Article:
This is reminiscent of an American campaign aired in 1967 called "Like father like son"

Just like us to copy those Americans!

The advert below "Smoking shortens your penis" is a much better use of airtime. It is witty, shows the dangers(!) of smoking, but doesn't necessarily make you feel like shooting yourself after.

The advert below, aimed at women for binge drinking I think is very clever, although it wouldn't stop me from having that extra drink, it does give an interesting perspective and heightens the negative effects of alcohol, without sending you into a guilt trip

The ASA and the public tend to give charities more leeway to use shocking images than commercial companies because of the good they are trying to achieve. They even have their own advertising code. A controversial campaign can prompt high numbers of complaints and so generate press interest and thus raise a charity's profile.

Barnardos seem to be the market leaders in shock tactic advertising. Imagine yourself sitting at the kitchen table, eating cornflakes and reading the daily newspaper and an advert like the ones below is staring at you in the face?

I think they speak for themselves.


The First things first manifesto was published in 1964 by Ken Garland. It was reacting against the rich and affluent culture of the 60´s and tried to re-radicalise design and lower consumer advertising.

The manifesto was renewed in 2000 by Adbusters generating much discussion about designers priorities. Should designers concern themselves with underlying political questions and not promote products perceived as harmful? Should design be value and conscience free? I will leave that for someone else to decide...

TASK 6 - Packaging - The Good the Bad and the Ugly

by | | 0 comments

There is good packaging and there is bad packaging...shampoo, for example has always been packaged poorly. Even the high end stuff you buy from salons is too plastic and over branded. I am fully aware that it would be a difficult feat to package a thick, gooey liquid in anything but a plastic bottle, but it looks to me like no one has actually ever tried! Is this because it is not thought of an indulgence like cosmetics and fragrances? Below are some examples of shampoo packaging... oh dear!!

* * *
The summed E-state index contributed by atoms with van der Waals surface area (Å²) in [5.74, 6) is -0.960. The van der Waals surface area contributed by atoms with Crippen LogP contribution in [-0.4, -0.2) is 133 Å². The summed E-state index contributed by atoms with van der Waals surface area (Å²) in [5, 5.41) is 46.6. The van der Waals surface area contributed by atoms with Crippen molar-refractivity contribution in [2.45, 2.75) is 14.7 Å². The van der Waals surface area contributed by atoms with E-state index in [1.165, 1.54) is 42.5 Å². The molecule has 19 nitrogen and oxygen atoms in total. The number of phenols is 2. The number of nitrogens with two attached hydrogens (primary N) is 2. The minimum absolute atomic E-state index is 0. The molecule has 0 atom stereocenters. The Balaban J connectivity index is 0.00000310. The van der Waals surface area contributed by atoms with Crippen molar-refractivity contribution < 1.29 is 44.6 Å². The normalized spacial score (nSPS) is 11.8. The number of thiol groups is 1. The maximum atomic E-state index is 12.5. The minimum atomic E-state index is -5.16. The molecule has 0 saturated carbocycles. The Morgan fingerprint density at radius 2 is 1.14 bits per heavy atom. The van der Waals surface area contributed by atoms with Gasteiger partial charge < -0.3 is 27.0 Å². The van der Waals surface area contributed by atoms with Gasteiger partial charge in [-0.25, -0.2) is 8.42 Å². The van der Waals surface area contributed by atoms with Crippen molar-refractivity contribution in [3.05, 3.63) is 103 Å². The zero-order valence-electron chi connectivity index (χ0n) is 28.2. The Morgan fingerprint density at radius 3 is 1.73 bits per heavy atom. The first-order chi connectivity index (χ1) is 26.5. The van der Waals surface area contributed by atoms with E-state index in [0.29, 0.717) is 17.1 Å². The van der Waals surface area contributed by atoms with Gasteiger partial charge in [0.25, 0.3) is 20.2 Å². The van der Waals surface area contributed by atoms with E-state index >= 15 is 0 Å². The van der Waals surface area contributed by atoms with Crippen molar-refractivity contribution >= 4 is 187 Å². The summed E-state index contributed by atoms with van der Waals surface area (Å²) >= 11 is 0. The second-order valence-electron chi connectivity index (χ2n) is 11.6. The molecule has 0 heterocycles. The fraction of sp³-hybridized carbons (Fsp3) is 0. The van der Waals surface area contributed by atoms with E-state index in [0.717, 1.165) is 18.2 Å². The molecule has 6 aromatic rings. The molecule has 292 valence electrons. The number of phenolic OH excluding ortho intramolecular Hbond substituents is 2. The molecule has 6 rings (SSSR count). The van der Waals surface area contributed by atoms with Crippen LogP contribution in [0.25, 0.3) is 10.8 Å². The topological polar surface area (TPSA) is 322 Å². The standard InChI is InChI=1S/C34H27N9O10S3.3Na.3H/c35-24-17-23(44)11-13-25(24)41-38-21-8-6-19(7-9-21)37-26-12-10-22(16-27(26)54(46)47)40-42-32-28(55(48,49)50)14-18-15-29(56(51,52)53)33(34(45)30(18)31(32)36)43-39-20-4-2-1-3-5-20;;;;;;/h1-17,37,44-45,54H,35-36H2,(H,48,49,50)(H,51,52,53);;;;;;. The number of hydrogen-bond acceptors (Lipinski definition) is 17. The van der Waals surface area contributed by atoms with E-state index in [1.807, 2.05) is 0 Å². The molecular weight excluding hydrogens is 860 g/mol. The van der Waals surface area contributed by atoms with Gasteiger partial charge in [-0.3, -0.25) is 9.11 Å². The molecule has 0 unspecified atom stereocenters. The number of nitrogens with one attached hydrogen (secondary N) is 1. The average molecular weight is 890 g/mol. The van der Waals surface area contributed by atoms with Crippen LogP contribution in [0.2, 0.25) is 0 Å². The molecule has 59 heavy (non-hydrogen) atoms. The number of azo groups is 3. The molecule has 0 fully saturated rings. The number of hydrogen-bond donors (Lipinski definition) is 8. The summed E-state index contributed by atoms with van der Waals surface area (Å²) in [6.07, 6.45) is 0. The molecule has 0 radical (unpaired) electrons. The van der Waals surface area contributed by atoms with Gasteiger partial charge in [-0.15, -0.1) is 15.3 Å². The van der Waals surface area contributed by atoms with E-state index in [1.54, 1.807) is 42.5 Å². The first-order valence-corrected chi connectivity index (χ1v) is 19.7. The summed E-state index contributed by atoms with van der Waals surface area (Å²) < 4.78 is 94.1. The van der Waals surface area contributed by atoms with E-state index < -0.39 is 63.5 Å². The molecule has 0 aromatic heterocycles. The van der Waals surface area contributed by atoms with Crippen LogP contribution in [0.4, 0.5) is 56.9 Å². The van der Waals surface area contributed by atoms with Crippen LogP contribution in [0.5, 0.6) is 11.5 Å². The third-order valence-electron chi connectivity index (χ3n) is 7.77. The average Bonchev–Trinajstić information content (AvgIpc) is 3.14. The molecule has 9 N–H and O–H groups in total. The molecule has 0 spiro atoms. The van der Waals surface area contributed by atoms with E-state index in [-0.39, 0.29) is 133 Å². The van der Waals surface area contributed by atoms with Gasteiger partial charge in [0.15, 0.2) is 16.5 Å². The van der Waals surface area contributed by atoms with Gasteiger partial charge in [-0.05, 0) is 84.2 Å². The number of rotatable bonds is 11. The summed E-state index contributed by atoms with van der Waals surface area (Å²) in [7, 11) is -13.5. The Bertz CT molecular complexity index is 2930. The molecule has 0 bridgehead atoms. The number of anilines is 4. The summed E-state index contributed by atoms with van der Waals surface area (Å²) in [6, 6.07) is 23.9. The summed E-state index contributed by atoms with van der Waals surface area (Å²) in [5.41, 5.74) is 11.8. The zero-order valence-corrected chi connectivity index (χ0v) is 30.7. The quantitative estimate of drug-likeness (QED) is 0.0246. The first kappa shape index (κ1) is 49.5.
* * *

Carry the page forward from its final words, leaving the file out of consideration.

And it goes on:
Now ive heard of green packaging... but this is ridiculous!

Now onto cosmetics, some designers are doing some really interesting packaging. For example Pupa cosmetics, an Italian based company. I would imagine people may buy this just for their packaging. When comparing this to other cosmetic companies such as Dior and Mabeline, there is just no contest on whose are more visually exiting.

This design is based on the popular Russian doll, and quite cleverly by opening one leads to another. Below is another example of their make up.


Green packaging must be the future, as everyone should be aware of their carbon footprint. The food industry are the leaders of biodegradeable packaging, although they could do something to make them look a bit more exiting!

The food container below is made with renewable resources, and costs £36.70. Most supermarkets and lunch shops such as Pret-A-Manger use this kind of packaging for their sandwitches, salads etc..

To see similar food packaging, there is a company called London Bio Packaging that produces them.


So heres an interesting thought, conscientious dog owners pick up there dog poo (which is 100% biodegrable)... only to pop it into a plastic bag which isnt!

So Olive have come up with biodegradeable poop bags made from GMO-free corn starch and vegetable oil, are certified 100% biodegradable and compost in as little as 40 days. A much better way to package up poo!